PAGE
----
Raiders ‘TE Darren Waller says replacing Chiefs’ S Tyrann Mathieu will be hard

There’s been little doubt that whatever his playing ability may have been, former Kansas City Chiefs safety Tyrann Mathieu was one of the emotional leaders of the team’s defense. And according to the Las Vegas Raiders’ star tight end Darren Waller, Kansas City will find it hard to replace him in that role.

“I feel like it’s just the dog nature,” Waller said during a recent episode of Chris Long’s “Green Light” podcast, per NBC Sports’ Pro Football Talk. “That dude is like a lion out there, you know? There’s not many people who can replicate that level of raising everybody’s intensity level and energy level and just a collective confidence. So I wonder who’s going to be that for them now, because there’s few people – if any – who can do it the way that he does. And I feel like he gave them identity.

“Especially when, I feel like they struggled during the season, but then when it came time during the playoffs, they were just able to flip a switch almost. And I knew who had to have been leading them on the front lines of that mindset and that mental shift. So, we’ll see how that works for them. ”

Former Houston Texans safety Justin Reid – who played alongside Mathieu during his 2018 rookie season – is widely believed to be the player the Chiefs have tapped to fill that role. Reid has often spoken about his ability (and willingness) to be a defensive leader, which he says he modeled after Mathieu’s example. He’s also said that this is what the team expects from him.

“I think that’s the reason they brought me there: to command the back end,” Reid recently told reporters during a visit to a Houston elementary school. “Not just to be a leader by speaking, but to be a leader by example and to help those young guys on the roster develop into the players they’re capable of being.”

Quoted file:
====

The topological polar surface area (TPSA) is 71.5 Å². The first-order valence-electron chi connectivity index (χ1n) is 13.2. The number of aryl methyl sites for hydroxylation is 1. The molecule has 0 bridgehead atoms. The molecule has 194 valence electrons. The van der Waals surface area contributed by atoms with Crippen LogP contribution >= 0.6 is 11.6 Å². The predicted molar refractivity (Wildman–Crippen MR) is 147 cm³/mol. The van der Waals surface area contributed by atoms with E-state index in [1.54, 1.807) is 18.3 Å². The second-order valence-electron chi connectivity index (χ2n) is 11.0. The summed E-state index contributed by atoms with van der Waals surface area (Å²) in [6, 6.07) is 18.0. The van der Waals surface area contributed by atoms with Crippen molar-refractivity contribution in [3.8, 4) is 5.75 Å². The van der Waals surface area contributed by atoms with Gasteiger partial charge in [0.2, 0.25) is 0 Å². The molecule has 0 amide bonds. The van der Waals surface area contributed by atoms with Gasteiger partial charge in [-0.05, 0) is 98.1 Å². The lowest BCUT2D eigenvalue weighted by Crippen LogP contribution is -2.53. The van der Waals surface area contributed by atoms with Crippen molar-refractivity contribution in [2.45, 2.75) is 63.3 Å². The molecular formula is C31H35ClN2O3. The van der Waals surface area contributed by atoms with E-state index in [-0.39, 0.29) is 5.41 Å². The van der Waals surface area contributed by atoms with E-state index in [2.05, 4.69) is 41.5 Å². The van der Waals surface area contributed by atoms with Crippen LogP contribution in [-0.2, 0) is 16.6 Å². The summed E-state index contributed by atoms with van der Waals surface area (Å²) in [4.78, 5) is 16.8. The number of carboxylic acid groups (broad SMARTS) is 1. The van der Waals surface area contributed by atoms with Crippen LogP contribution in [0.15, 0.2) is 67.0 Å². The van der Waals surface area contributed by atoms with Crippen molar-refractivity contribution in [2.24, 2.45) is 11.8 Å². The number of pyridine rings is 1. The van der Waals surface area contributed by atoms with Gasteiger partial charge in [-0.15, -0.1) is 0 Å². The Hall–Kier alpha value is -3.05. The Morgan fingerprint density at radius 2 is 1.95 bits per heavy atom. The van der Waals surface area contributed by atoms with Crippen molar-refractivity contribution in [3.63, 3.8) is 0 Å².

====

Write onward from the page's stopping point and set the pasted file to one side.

He spoke on the subject again during an appearance on NFL Network’s “Good Morning Football” on Wednesday.

“A lot of guys throw around the term ‘being a leader.’ [But] being a leader isn’t just about going and saying the right things. It’s about doing the right things. It’s about being a force multiplier – and when you’re on the field, everyone picks up their game a little bit more. ”

But immediately after the Chiefs signed him to a three-year, $ 31.5 million contract in March, Reid acknowledged that leadership is something that isn’t just assigned to you.

“That’s not something that’s just given or appointed to someone,” he told reporters during his first Kansas City press appearance. “That’s something that you earn in the locker room with the guys themselves. So that’s why it’s a big point to me: I want to shake every man’s hand in that locker room, look them in the eye, and know them by their name. In order to receive respect, you first have to give respect.

“I’m big on that. I want to earn these guys’ respect. I want to prove to them that I can be the leader. But that’s not something that’s just given to me; I have to earn that. ”

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